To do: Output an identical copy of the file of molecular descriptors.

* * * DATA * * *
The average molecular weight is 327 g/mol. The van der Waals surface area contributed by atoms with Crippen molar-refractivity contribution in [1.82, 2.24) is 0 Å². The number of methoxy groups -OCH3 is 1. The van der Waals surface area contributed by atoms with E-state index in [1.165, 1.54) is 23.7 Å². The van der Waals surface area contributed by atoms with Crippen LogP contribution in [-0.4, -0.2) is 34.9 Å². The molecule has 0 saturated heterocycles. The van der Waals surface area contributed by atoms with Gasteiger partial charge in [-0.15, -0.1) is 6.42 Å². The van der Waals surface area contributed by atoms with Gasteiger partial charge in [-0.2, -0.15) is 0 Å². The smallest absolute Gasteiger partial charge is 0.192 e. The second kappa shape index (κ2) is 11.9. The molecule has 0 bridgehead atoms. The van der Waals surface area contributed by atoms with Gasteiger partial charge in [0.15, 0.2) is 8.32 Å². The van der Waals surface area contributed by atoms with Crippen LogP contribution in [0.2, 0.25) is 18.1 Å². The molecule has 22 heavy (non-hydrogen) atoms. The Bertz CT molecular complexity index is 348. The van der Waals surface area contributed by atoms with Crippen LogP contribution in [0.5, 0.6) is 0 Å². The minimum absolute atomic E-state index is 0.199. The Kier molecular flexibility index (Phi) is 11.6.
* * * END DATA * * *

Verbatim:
The average molecular weight is 327 g/mol. The van der Waals surface area contributed by atoms with Crippen molar-refractivity contribution in [1.82, 2.24) is 0 Å². The number of methoxy groups -OCH3 is 1. The van der Waals surface area contributed by atoms with E-state index in [1.165, 1.54) is 23.7 Å². The van der Waals surface area contributed by atoms with Crippen LogP contribution in [-0.4, -0.2) is 34.9 Å². The molecule has 0 saturated heterocycles. The van der Waals surface area contributed by atoms with Gasteiger partial charge in [-0.15, -0.1) is 6.42 Å². The van der Waals surface area contributed by atoms with Gasteiger partial charge in [-0.2, -0.15) is 0 Å². The smallest absolute Gasteiger partial charge is 0.192 e. The second kappa shape index (κ2) is 11.9. The molecule has 0 bridgehead atoms. The van der Waals surface area contributed by atoms with Gasteiger partial charge in [0.15, 0.2) is 8.32 Å². The van der Waals surface area contributed by atoms with Crippen LogP contribution in [0.2, 0.25) is 18.1 Å². The molecule has 22 heavy (non-hydrogen) atoms. The Bertz CT molecular complexity index is 348. The van der Waals surface area contributed by atoms with Crippen LogP contribution in [0.5, 0.6) is 0 Å². The minimum absolute atomic E-state index is 0.199. The Kier molecular flexibility index (Phi) is 11.6.